S’pore has a dedicated team that deals with ‘invisible’ threats that you've never even heard of

Did you know that all of us face invisible threats daily?

Jason Fan | Sponsored | December 10, 2020, 06:32 PM

Everyone knows there are organisations such as the Singapore Armed Forces, or the Singapore Police Force to deal with both external and internal threats to Singapore’s security.

But what if the threat is less direct, or more out of sight?

Luckily, Singapore already has organisations that quietly deal with such invisible threats behind the scenes.

In fact, they often neutralise such threats or alert the relevant authorities before you even encounter them.

Invisible threats exist

The Chemicals, Biological, Radiological, Nuclear and Explosives (CBRNE) Centre of Expertise (CoE) is part of the HTX (Home Team Science & Technology Agency).

If you think their name is way too long, just remember that the list of threats they have to deal with is even longer.

The CoE handles a variety of different issues on a daily basis: from trying to prevent illegal narcotics from being smuggled into Singapore, to ensuring that toxic chemicals do not find their way into our shores (or air).

Image via HTX.

“Huh? What toxic chemicals? But I don’t see or hear anything about this. Are you sure these are actual threats?”

Oh yes. Just because you can’t easily see a threat, doesn’t mean it doesn’t exist.

In fact, the CBRNE team prides themselves on ensuring that threats are eliminated before it reaches the public eye.

Basically, if said threats didn’t have to hit the news, it’s a job well done.

CBRNE threats are more common than you think

If you think that such threats are merely a far-fetched idea, you are wrong.

In 1995, the Tokyo subway sarin attack became the deadliest terrorist incident in modern Japanese history, after members of a cult released sarin gas into three lines of the Tokyo Metro during rush hour, killing 12 people.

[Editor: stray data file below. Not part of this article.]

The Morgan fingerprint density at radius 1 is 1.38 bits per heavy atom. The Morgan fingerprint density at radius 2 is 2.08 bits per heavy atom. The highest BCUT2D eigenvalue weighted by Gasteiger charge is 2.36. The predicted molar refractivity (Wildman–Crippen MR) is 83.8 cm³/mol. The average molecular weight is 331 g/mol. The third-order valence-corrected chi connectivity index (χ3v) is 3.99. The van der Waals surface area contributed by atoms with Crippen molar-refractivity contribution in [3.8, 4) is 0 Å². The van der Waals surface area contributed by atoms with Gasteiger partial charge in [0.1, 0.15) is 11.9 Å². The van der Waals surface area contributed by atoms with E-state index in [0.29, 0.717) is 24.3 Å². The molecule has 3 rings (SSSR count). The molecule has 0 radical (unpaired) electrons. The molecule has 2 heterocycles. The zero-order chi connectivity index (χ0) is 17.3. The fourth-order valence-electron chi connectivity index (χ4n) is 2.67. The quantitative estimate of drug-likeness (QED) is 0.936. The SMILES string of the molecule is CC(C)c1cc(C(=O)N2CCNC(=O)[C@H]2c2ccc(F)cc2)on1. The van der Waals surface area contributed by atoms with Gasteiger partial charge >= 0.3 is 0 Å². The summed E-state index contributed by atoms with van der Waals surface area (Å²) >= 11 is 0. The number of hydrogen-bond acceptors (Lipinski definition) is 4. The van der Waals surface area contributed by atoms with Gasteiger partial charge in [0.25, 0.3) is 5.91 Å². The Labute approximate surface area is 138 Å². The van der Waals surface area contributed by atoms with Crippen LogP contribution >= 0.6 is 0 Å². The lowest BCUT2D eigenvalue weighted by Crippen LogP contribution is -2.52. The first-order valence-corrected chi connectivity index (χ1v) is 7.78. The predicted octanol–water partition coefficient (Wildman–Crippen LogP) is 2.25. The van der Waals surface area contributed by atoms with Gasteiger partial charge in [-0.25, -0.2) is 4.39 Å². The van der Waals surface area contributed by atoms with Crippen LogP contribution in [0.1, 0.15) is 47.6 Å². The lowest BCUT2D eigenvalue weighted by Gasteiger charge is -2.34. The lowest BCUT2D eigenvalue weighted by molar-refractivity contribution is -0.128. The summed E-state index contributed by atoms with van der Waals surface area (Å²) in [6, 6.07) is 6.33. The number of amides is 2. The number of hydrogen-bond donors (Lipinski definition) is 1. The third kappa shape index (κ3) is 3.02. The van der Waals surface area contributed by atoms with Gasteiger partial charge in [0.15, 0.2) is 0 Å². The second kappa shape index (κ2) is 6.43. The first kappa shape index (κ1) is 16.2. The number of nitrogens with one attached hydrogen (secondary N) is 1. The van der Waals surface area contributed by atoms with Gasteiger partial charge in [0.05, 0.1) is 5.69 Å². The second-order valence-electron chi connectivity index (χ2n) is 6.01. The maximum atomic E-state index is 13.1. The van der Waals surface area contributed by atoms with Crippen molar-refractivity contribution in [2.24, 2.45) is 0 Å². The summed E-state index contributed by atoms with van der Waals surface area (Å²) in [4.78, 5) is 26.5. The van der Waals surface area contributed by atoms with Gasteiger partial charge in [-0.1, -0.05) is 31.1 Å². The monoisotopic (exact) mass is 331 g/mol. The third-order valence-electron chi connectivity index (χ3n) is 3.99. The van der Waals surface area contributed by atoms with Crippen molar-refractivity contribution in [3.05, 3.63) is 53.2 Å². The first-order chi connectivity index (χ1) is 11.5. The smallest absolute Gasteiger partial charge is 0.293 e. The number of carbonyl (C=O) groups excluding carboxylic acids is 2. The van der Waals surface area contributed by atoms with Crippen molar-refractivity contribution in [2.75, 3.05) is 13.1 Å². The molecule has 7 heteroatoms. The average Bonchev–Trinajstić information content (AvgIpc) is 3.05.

At least 5,800 people were injured by the nerve agent, which is a form of chemical weapon originally developed by Nazi Germany for using during the Second World War.

Later, in 2001, letters containing anthrax spores were mailed to several news media offices and two Senators in the U.S., killing five people and infecting 17 others.

Anthrax is another form of biological warfare which have been used by various powers during the last 100 years.

Both cases were classified as a form of chemical or biological warfare, and most countries have invested significantly in preventing such attacks from happening ever again.

In today’s rapidly developing world, threats come in all shapes and sizes.

The CBRNE team’s job is to ensure that Singapore is not only safe from direct attacks, but also from the more sinister attacks that may otherwise slip under the radar.

CBRNE’s bio-surveillance programme

During the ongoing Covid-19 pandemic, the CBRNE team’s role is even more important, given that it played a significant role in testing travellers for Covid-19 at our borders and checkpoints.

CBRNE scientists had developed a rapid screening and detection kit for Covid-19, which facilitated the testing of travelers at borders and checkpoints, and helped to mitigate the spread of the virus.

Image via HTX.

The team also stepped up its lab testing capabilities, in order to assist with screening the large volume of samples collected, as part of the government’s effort to stem the spread of Covid-19 from imported cases.

In addition, by testing wastewater samples collected at foreign worker dormitories, the CBRNE team was able to assess the Covid-19 situation in the area, to enable early detection, which will mitigate further transmission.

Early warning system via e-Nose technology

The CBRNE team is also constantly innovating in order to better detect potential threats.

For example, the team is working with the Singapore Civil Defence Force (SCDF) on an early warning system via the e-Nose technology, which can detect emissions of unpleasant or dangerous gases.

This would be used to detect and identify odours associated with harmful substances, especially toxic industrial chemicals and chemical warfare agents, in order to triangulate the suspected origin of release.

Yes, this means that we may soon be able to, quite literally, sniff out threats that are coming our way.

This is just one example of the many exciting technologies that the CBRNE team is currently working on.

Image via HTX.

With unknown threats on the horizon, CBRNE scientists work closely with their ICA counterparts, in order to constantly keep abreast of advances in technology and remain vigilant.

Remember, prevention is often better than cure, and it’s always better to have eliminated the threat before it becomes a real problem.

Top image via HTX.

This sponsored article made the writer realise that he’s sleeping soundly at night because other people are working around the clock to keep him safe.